From referee to memory maker, moms can’t control sibling relationships, but they can shape them. For many households summer is the season with the most “together time.” This can create tension and opportunity for connection. We’ll look at how to use your influence to minimize sibling conflict and increase bonding during the long days together.
Watch or listen in for the full discussion …
Here are a few tips from our webinar:
Plan for Success
Buddy Time – Divide the kids up and have them spend quality time with one other sibling for 20 minutes to an hour.
Alone Time – Adopt the FOB (Flat On Bed) concept from camp. Everyone needs quiet time. Have it every day.
Creative Activities – When kids are busy doing something that is drawing out their creative side, they feel proud of their work and are more likely to be uplifting to their siblings around them.
Pick a Summer Scripture – Decide on a verse that will be a guide for your summer together, possibly how you will treat each other.
Proactively Celebrate Each Other – Every child needs to be celebrated for different reasons. Whether birthdays or small accomplishments, help siblings celebrate what makes each person
What parents can do (Tips from Amy McCready – Positive Parenting Solutions):
Avoid Labels – This is the “athletic one” the “smart one” the “helpful one” – when one is labeled as something, the others feel they are the opposite, even though we aren’t saying it. Can cause jealousy and problems.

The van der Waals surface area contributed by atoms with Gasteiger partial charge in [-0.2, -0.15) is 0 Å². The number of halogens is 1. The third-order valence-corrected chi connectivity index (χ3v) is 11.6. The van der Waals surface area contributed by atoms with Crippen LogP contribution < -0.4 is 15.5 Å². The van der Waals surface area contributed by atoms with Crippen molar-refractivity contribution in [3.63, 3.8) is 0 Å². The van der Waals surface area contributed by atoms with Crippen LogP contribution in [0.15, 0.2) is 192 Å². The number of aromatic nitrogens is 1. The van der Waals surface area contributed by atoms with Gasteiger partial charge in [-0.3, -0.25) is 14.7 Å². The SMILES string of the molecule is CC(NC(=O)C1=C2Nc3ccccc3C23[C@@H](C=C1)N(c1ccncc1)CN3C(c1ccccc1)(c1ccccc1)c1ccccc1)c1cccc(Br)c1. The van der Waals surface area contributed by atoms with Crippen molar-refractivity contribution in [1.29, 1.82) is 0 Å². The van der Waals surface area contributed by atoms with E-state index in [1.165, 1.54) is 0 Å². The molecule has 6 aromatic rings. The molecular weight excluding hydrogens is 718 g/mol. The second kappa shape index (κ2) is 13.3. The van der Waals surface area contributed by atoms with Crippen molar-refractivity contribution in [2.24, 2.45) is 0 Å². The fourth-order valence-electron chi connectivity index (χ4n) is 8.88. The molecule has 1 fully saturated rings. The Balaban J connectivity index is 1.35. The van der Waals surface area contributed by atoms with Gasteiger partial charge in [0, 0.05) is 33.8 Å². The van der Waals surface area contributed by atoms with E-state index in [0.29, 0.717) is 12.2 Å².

Don’t Over-Identify With the Wounded Child. This can reinforce the idea that being a victim is a good thing and gets attention. And the aggressor may start to feel like he/she is always the aggressor and that may cause bullying tendencies (reinforced). Empathy is great – but don’t overdue it.
Stay out of the fight if you can. The tattle tale department is closed! Having siblings work out their own disagreements teaches them an important life skill. If we do need to intervene, be the mediator. Hear both sides of the story – “I feel hurt b/c….” “I feel angry b/c…” and then talk about ideas to solve the problems.
Mediation Tactics: When mom does need to mediate
Use a timer for taking turns. It removes you from being the middle person. This can be done proactively, to prevent conflicts in the first place. It can also be used once a battle over a particular toy or device or game begins.
Separate In the heat of the moment sometimes everyone just needs to cool down. Send kids to different rooms or parts of the room until they are committed to playing without arguing. Separation makes the heart grow fonder after all.
Ask for Forgiveness: Teaching kids how to apologize and accept an apology is key to being healthy, productive adults. Model this well by extending forgiveness when kids make mistakes and asking for their forgiveness when the summer madness gets to you.